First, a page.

Why We Don’t Do Time Out (No, this is not a judgemental post)

We use Time Away instead of Time Out.

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Creating a Toddler-Proof Calm Box

If you have a toddler, you’ve at some point experienced the infamous tantrum.

tan·trum

/ˈtantrəm/ noun

an uncontrolled outburst of anger and frustration, typically in a young child.

It has the simplest definition, that can have the most complicated and emotionally draining side effects.  They can be big, or small. They can happen in the middle of a crowded restaurant because you ordered apple juice instead of lemonade.  Or maybe it happens in the comfort of your own home as your toddler’s upset because you told them it was time to eat lunch. Or these wonderful events may occur while at someone else’s house where you have to quietly walk outside because you told them they couldn’t have any Swedish Fish.

The point is, most toddlers have an inside banche waiting to come out.  And if you have a toddler, and have never had a meltdown, please write a book about how you managed to do that, and teach me.  I would be willing to sell my soul for it.

Tantrums and meltdowns are the most draining parts of being a mom (for me).  Most of the time, I don’t mind the constant clean up or the constrained schedules of nap and bedtime, but the irrational tantrums that I can NOT remedy with pure logic, is the bain of my existence.  Many times, I’m pretty sure I look at my husband and say, “I think I’m not built to be a mom.” Everly is already a very vocal and strong willed little girl. For the most part, she is excellent at accepting the word, “NO,” but when her inner banche is unleashed, it’s a true live emergency.  There are loud noises, screaming, casualties, and running, all from a small ticking time bomb.  

Most of the time, we have to wait it out, but sometimes the wait is too long.  Sometimes we don’t have the luxury of waiting when you are in a public place. I searched online for different methods, looked in my mommy groups, and this idea of a “calm box.” had come up a few times.  It seemed too easy, but I thought I would give it a try.


What is a calm box?

The objective of a Calm Box is to encourage a child to take time, use some tools within the box to self-regulate and calm down their feelings of intense anger or emotion.    I found these boxes are sold in a lot of places (For adults and children). But these can also be made in very inexpensive ways through sensory tools and activities that you can create for your toddler. 

I personally love having a mix of both consistent activities/physical motions that my daughter can do to calm herself, and pair them with something that is sensory.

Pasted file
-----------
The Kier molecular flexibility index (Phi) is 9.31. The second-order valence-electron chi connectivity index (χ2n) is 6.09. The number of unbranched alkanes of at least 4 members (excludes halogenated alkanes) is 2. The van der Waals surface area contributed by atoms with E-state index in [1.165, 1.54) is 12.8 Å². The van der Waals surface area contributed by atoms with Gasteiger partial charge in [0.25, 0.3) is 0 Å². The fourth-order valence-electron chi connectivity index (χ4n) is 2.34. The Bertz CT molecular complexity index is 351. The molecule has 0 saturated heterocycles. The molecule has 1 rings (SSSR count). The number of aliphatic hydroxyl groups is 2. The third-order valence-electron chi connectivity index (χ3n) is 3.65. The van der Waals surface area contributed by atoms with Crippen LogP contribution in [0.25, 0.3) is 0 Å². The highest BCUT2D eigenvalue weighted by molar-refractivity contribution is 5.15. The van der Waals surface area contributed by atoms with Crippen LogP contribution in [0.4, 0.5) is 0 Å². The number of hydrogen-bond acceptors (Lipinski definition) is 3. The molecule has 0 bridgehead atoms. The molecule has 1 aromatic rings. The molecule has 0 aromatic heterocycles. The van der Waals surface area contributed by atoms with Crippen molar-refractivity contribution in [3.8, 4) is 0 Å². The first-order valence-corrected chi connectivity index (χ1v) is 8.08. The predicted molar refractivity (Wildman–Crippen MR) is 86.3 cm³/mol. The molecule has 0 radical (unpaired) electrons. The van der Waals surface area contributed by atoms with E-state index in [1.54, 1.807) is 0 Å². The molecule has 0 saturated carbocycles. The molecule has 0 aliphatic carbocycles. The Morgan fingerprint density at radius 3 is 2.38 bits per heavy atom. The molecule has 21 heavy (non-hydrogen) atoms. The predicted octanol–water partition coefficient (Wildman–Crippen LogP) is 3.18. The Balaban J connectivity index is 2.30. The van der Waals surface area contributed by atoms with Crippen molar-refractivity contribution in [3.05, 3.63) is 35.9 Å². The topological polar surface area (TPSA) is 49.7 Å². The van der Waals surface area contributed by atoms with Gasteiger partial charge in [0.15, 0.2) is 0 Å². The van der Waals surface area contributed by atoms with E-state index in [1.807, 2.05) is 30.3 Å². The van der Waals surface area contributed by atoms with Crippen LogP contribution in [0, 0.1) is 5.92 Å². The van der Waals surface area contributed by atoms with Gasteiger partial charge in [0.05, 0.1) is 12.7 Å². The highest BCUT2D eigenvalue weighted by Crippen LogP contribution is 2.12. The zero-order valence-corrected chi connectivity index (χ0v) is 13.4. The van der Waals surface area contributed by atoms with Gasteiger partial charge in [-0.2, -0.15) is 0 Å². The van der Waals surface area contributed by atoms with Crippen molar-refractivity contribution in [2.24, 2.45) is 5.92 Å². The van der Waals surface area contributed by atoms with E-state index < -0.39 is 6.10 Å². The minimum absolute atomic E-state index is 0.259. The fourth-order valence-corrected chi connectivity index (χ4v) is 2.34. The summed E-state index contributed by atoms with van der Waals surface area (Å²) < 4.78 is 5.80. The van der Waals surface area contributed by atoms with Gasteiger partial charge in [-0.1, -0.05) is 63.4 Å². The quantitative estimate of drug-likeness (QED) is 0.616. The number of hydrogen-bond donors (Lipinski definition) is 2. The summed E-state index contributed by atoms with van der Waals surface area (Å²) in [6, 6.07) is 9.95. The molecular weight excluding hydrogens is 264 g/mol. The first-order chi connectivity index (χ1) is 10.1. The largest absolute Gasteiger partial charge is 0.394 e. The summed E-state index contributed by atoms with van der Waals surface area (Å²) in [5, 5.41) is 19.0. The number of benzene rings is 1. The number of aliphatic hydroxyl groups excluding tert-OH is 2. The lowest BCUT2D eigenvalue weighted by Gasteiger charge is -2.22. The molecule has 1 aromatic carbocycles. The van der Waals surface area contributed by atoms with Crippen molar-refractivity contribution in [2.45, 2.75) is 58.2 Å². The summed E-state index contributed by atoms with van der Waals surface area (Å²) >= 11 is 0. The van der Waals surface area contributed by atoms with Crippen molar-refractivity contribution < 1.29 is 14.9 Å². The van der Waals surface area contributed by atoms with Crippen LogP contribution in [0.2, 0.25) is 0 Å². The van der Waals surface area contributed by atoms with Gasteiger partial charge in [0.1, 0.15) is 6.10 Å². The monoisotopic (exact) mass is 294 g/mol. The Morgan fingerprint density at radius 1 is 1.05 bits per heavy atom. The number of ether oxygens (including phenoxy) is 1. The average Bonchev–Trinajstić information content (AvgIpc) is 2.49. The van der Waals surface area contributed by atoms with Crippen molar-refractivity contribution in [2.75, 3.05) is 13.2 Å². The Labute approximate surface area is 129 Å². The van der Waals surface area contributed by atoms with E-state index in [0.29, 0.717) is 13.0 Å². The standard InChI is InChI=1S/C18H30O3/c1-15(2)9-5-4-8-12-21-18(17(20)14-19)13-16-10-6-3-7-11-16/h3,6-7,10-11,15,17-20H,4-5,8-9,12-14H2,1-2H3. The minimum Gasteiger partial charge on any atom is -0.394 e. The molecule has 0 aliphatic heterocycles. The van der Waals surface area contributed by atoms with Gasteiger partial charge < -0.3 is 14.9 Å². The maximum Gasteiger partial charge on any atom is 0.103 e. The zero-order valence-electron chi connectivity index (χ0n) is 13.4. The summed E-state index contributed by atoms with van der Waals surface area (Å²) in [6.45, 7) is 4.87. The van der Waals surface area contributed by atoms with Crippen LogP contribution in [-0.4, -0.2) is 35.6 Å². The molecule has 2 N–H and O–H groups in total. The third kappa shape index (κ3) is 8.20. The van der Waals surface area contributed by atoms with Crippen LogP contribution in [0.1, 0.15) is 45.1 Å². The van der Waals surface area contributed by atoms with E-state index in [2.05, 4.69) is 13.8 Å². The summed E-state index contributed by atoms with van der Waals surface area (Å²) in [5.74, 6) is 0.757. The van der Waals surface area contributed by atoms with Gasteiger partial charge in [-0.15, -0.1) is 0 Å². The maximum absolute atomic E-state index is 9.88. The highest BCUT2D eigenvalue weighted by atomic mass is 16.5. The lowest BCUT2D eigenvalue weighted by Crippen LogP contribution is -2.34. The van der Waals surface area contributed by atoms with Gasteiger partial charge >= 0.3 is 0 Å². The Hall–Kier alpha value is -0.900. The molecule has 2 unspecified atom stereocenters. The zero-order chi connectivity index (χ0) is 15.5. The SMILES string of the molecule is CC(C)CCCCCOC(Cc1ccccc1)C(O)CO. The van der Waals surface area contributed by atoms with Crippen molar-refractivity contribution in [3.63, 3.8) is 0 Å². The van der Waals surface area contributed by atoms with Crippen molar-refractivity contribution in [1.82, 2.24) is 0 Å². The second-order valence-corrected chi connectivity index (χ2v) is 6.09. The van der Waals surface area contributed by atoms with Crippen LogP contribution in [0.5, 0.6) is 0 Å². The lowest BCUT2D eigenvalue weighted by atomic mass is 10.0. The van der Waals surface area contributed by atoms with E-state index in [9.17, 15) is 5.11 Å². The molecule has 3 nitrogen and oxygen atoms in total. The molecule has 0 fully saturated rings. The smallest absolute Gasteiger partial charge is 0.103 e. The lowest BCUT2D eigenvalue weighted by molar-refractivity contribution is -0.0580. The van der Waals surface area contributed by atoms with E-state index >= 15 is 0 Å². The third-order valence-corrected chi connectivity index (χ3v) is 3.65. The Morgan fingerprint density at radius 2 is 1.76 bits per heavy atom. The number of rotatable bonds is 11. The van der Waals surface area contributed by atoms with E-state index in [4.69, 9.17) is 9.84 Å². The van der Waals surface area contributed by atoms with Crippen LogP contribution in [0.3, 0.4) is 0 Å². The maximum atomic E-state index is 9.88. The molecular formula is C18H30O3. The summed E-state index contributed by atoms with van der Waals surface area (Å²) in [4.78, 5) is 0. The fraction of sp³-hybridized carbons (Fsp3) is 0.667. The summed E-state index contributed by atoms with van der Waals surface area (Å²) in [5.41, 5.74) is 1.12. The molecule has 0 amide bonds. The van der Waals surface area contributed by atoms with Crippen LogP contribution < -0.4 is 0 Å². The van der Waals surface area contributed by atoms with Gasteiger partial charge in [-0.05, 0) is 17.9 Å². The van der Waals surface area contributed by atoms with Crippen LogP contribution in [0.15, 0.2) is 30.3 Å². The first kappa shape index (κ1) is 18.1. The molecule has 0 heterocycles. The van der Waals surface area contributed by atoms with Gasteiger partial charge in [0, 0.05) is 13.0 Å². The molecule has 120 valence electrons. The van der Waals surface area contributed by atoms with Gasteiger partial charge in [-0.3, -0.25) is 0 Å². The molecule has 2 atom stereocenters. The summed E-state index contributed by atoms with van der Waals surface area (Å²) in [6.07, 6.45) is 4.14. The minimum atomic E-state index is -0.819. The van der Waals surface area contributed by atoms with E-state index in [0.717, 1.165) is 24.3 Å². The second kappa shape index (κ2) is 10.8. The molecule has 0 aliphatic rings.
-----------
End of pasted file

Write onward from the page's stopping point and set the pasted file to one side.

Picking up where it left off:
Here are the 5 different activities/exercises that we usually use when Everly throws her fit:

  1. Smell the flower and blow out the candle.  When she’s throwing her fit, I’ll hold an imaginary flower towards her, and ask her to smell the flower.  To get her to exhale big, I hold up 2 fingers and tell her to blow out those candles. I repeat until she’s calmed down.
  2. Put your hands in the air and breathe.  Sometimes physically showing them to put their hands in the air is a small enough distraction to redirect emotions.
  3. Touch your toes.  Same as above.
  4. Count my fingers.  This encourages a pause from the situation by counting to 10.  
  5. Hold their hand on your chest while you hum.  This sounds odd, but it’s part activity distraction and part sensory.  Hum a calming tune your toddler will respond to, and they feel the vibration from your throat or chest which can be calming.  If they’re able to, have them do this on their own.

On the sensory side, Lemon Lime Adventures has a great post about sensory hacks specifically for an angry child.  Dayna is a National Board Certified teacher with Early Child Development background.  I admired her story of parenting and the methods she used for her son who was diagnosed with SPD (Sensory Processing Disorder).  She talks about how sensory is part of her child’s frustration and anger, and shared some really great sensory hacks posted below that I think are great additions to a calm box:

  1. Use glitter glue to make these Lego Calm Down Jars. Simply shake and wait for the calming to begin.
  2. Making worry stones for children to use when they are feeling nervous or anxious. Great to use in the car, at a desk or on the go.
  3. These DIY stress relievers are a great hack to creating your own squeezy tool. Have kids squeeze and take out their anger on these instead of hitting or pushing others.
  4. Make a Mermaid Fabric Weighted Lap Pad for your child give them some deep pressure and a fun sensory lap pad!
  5. 2 simple ingredients will help you make DIY Squeeze Balls for your child to use anytime they are angry. Squeezing the balloons helps provide proprioceptive input and organizes their sensory system.
  6. Make a DIY Squoosh Box out of a cardboard box to give your child somewhere to calm down.
  7. If you are looking for something to have on hand at all times, you can put together an anti-anxiety kit  complete with essential oils, songs, and stress balls.
  8. Make a fire-breathing dragon out of a simple cup to practice calming breathes.
  9. A DIY Crash Pad is a fantastic place for your angry child to thrash and bang around without hurting them or anyone else.
  10. Use ice cubes to create these awesome calm down cubes for your classroom.
  11. Use pillows or stuffed animals to make a pillow cave to provide joint compression to help your child organize their nervous system while calming down.

READ HER FULL STORY HERE: https://lemonlimeadventures.com/sensory-hacks-calm-an-angry-child/

Will this work for every child?  NO. Every child is different. Every child responds to things differently.  If anything, we hope this gives you some inspiration, on other methods for calming your child’s emotions.  Whether it’s a calm box, a time-out, time alone, or whatever, find what works for you!